In answer, we would say that it is not trade mark law which is lacking and therefore requires change, but a nuanced system that can deal with how such infringements are responded to. It is suggested that what would be of assistance is the major industry players giving attention to adopting universal best practices for dealing with such trade mark conflicts.
The trade mark system is similarly criticised with accusations of over-reaching in the field of domain name disputes. Domain names are now nothing short of essential, with websites acting as a shop window for businesses to reflect their online presence. Domain names are granted on a “first come first served” basis without examination for prior rights, and as a result can infringe registered trade marks. While the identical trade mark can exist in different ownership in a particular territory, as the goods or services may differ sufficiently for no likelihood of confusion to exist, the same is not possible for domain names. As domains are simply addresses, only one variant is possible. Critics allege that this leads to conflict where those corporations with sophisticated mechanisms for fighting disputes may unfairly prevail.
This does not, however, mean that the trade mark system is not fit for purpose. In order to improve the situation, it is suggested that ongoing modification of ICANN’s Uniform Dispute Name Dispute Resolution Policy is required, to ensure that it keeps pace with changing circumstances. There is room for further refinement, in order to address concerns of inter alia forum shopping between complainant-friendly adjudicators and case load allocation, the type of panellists employed; and whether three-person panels should be mandatory, which is considered to be of advantage in ensuring fairness and increasing confidence in the system. Irrespective of any perceived shortcomings of the UDRP, the system is in many ways more efficient and cost-effective than litigation.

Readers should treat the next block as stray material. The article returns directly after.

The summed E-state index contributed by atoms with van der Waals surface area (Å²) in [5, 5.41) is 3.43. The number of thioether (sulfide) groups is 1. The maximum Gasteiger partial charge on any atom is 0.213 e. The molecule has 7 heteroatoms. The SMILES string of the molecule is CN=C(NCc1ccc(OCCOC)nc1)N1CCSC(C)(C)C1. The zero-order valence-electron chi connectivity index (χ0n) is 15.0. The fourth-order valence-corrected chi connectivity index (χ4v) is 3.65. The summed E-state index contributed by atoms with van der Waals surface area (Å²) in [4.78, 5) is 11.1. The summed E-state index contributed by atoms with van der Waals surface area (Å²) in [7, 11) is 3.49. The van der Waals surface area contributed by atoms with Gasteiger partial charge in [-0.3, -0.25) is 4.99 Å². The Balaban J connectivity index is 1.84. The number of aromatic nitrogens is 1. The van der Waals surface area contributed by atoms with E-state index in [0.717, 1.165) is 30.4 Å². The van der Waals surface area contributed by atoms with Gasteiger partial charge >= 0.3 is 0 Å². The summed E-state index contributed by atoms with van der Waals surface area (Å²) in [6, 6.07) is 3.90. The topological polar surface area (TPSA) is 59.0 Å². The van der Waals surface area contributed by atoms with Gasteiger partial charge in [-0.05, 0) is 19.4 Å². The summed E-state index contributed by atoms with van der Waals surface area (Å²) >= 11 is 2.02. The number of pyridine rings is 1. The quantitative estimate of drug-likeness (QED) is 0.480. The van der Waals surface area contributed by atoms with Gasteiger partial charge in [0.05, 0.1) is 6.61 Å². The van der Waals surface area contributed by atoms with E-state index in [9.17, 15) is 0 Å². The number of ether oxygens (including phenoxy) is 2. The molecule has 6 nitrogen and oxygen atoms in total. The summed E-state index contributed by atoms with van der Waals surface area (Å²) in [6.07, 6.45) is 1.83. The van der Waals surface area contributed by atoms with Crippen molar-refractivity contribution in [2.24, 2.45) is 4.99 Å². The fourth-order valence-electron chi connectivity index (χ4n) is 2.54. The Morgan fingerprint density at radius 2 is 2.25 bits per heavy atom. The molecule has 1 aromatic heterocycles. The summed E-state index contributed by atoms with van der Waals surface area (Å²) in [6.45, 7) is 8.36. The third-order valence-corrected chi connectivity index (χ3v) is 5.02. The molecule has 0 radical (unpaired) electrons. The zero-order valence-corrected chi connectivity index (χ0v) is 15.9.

Trade marks are still fit for purpose, especially compared to their more obviously innovative cousins, patents. They represent a fast, efficient and cost effective way to gain a monopoly right proportionate to the effort made by the proprietor in contributing to the economy.
While there are issues with regard to trade mark disputes in the online environment, these could be mitigated by improvements to intermediaries’ policies, and to those of bodies involved in arbitration of domain name disputes.
IP law is not perfect but in reality some imperfection is only to be expected, given the unique disruption caused by the advent of the Internet, and the technological – but also social – changes it has brought about.
We maintain that trade marks, in common with the majority of intellectual property rights, facilitate a return on investment necessary for entities to fund further innovation in the Internet age and allow it to continue; this can only be good for creators, rights holders, and consumers alike.